The Clean Hand Obsession
From supermarkets to schoolyards, it is hard to travel more than ten feet without running into a bottle of hand sanitizer! Since the beginning of the COVID era, the usage of sanitizing products has expanded, particularly in areas that interface with children. Of concern are the many compounds in these products that are antimicrobials. Clearly, there is an obvious need for disinfection. However, the potential toxicity of the various compounds in these products on children has not been taken into account. And what about the effects of the antimicrobials on the sensitive microbiome?
What’s in Those Hand Sanitizers?
Quaternary ammonium compounds (QACs or quats), mostly utilized in the food industry, have been around since the 1930s. They have now crept into hand sanitizers in addition to personal care products, anti-static/softeners, and pesticides/algaecides. There are eight commonly found quats, and a giveaway is the preservative listed as ‘quaternium-15’ (which releases toxic formaldehyde). They’ve been shown to have antimicrobial activity against Staph aureus and E. coli. Their usage is so pervasive that their production has reached one million pounds/year (and higher amounts were produced during the pandemic).
Particularly problematic, these compounds are surfactants (detergents), sticky, and persistent. Studies have shown that the half-life of quats lasts one week to over 1¼ years, with degradation happening quicker in sunlight. The EPA created an ‘N’ list for approved sanitizers and disinfectants during COVID. Of the 392 products on the US EPA-approved list of sanitizers and disinfectants, 205 contain quats.
So What’s the Problem with Quats?
There are the known, reported problems with quat exposure such as asthma, inflammation of the skin and eye/mucous membrane injury (such as those reported in exposed workers). However, a more shocking revelation was brought to our attention in 2017 via the groundbreaking work of Dr. Terry Hrubec, DVM, PhD, where she made some remarkable discoveries previously unreported.A summary of Dr. Hrubec’s findings in her study of mice exposed to quats include:
- An increased rate of neurologic issues in the pups (neural tube defects)
- Decreased and delayed reproduction
- Increased maternal and pup loss
- A reduction in sperm count
- Two generations were required for these changes to resolve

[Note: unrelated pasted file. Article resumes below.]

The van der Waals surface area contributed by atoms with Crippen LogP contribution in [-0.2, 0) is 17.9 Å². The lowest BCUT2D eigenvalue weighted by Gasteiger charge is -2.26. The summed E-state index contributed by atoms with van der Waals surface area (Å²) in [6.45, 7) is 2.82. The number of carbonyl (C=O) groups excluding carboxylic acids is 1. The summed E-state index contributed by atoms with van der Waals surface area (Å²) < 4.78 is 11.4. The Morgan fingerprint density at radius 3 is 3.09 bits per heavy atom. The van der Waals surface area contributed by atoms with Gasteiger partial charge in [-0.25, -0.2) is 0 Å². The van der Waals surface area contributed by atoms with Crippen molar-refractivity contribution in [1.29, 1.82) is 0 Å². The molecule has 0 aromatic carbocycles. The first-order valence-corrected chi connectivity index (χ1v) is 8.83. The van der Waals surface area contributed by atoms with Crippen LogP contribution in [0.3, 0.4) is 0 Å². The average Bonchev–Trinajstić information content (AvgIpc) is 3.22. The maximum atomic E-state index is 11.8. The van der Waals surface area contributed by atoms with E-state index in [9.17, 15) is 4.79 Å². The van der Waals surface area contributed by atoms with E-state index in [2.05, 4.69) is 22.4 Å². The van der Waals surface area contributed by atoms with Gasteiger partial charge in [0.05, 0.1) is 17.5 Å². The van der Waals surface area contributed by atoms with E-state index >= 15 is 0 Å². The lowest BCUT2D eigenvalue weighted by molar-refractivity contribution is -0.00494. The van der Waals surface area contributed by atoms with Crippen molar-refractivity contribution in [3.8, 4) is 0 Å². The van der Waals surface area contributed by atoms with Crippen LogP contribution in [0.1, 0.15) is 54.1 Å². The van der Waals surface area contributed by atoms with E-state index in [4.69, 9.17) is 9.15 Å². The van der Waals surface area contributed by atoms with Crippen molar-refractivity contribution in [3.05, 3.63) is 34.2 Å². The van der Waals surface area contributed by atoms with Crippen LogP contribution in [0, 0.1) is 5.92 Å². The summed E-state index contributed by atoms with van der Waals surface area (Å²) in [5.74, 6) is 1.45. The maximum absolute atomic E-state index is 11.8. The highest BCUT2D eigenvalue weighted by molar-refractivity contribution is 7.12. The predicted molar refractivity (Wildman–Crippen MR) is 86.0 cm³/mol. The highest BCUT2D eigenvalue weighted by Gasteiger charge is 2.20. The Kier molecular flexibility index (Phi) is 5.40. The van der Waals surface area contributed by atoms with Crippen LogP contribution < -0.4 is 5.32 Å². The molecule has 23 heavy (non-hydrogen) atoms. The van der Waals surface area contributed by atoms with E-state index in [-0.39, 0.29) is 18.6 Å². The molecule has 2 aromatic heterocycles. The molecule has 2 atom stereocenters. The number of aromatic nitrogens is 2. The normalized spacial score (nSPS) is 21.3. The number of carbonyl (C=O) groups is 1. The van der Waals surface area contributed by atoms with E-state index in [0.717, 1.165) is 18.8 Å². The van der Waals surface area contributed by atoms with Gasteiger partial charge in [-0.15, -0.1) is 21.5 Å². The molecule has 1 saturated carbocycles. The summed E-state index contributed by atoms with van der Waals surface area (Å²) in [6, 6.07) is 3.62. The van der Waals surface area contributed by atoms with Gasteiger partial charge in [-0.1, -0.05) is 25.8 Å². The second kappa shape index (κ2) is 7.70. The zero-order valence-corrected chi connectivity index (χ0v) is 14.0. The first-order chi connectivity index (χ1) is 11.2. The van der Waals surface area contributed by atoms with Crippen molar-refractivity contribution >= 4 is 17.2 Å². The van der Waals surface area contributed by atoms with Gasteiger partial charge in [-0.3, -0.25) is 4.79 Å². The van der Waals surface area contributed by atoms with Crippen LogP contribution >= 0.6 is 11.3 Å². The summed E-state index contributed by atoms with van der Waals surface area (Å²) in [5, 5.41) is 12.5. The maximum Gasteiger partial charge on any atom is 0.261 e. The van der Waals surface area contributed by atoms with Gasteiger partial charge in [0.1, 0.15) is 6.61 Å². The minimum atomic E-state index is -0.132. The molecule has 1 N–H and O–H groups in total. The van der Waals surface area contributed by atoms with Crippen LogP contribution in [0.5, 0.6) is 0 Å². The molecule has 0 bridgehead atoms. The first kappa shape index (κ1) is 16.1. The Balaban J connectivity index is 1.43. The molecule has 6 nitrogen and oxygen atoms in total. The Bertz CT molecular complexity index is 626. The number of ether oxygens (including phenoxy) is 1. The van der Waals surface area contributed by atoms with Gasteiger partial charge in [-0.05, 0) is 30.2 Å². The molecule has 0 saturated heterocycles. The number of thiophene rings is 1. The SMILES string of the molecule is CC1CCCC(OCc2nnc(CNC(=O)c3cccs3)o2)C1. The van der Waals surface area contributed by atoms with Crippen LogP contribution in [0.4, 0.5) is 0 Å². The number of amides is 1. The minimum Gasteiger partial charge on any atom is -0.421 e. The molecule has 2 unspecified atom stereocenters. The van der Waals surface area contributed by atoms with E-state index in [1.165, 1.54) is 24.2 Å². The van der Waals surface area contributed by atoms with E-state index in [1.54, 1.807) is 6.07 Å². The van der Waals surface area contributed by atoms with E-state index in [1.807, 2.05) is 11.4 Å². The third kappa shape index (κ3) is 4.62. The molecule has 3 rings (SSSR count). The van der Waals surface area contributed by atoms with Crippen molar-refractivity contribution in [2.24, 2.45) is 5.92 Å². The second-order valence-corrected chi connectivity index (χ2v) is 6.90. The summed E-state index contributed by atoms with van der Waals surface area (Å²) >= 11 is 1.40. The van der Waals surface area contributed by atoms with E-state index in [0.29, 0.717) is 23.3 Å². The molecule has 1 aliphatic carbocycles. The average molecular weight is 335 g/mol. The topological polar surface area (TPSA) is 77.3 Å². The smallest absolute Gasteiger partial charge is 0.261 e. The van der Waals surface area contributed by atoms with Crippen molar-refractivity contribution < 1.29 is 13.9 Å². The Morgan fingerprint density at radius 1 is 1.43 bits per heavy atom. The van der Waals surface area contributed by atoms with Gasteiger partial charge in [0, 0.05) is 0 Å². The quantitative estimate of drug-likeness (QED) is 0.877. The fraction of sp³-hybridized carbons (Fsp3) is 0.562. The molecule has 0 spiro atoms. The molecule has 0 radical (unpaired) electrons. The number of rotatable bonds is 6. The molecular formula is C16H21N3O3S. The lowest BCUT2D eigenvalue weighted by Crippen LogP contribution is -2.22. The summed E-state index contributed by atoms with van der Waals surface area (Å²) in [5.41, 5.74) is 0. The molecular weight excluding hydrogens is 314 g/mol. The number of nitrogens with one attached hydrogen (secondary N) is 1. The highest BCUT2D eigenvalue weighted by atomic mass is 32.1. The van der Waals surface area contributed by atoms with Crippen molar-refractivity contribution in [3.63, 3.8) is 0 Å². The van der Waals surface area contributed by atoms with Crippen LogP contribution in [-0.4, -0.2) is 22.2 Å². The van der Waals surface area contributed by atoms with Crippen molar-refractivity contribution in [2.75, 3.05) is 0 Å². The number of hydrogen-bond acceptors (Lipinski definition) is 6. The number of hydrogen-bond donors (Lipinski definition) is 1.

The source of these findings were the quats used in the cleaning solution of the mice cages.
Quats and Kids
Dr. Hrubec also recognized other relationships that affect health as well. She discovered the link between quats and allergic disorders noted with an increase in inflammatory markers and decrease in cells (interleukins) that dampen inflammation.
In other words, there was a pro-inflammatory response. It is known that 80-90% of immune function resides in the gastrointestinal tract (GIT) modulated by the microbes. The health promoting effects of the microbiome (now even identified as an ‘organ’) on immunologic well-being has been clearly documented.
Considering the fact that children have a decreased ability to detoxify toxic substances, it is not a stretch to postulate that long-lasting antimicrobial toxicants could lead to residual effects on their microbes, thus producing the changes reported in immune function by Dr. Hrubec.
Until this data is produced, the Precautionary Principle needs to be swung back to the side of our children.
Of Mice and Men?
The curious reader may question the status of quats in humans since Dr. Hrubec’s work focused on mice. She also decided to do a human study and examined the blood of 43 college students looking for quat concentrations. She found the following:
- 80% of the participants had by-products of quats in their blood
- The students had decreased function of their mitochondria
- The students had alterations in cholesterol synthesis
With over five thousand quat-containing products now on the market, they are certainly hard to avoid even for those with a trained eye. Industry reported that they don’t accumulate in human tissue. However, Dr. Hrubec found that they did. While the work of Dr. Hrubec focused on a specific type of neurologic issue seen in children, the likelihood of seeing other neurologic issues is high. So, the question is have we seen increased rates of neurologic diseases? The rising rates of neurocognitive, neurobehavioral and neurodegenerative diseases says we have.
“…It was the worst of times…” for Children
Reporting in the news has now taken on a certain Dickens quality, famously quoted in A Tale of Two Cities. Teachers in the UK demanded that children, “…be sprayed front and back with disinfectant at the school gates – as they reacted with alarm to the Prime Minister’s announcement (regarding the reopening of school during the pandemic)…”. Is that the best that we can do?
There are safer choices for disinfection for everyone including:
- Soap and water (Imagine!)
- Hydrogen peroxide
- Lactic acid
- Citric acid
- Caprylic acid
- Some essential oils (i.e., pine oil)
Alcohol preparations, in themselves, are non-toxic, however can cause increased absorption of other toxic substances such as BPAs (endocrine disrupting compounds).
An often neglected and overlooked aspect of environmental toxicity is to be found in our waste; in particular, our wastewater. Wastewater treatment plants were not designed for quat removal. Biosludge (wastewater remnants) is being used as fertilizer across the US, thus further exposing our kids to a wide array of quats and other toxicants. These issues shine a light on the need for environmental medical education to advise public policy and put into place legislation that supports the health of our most vulnerable. That is our job.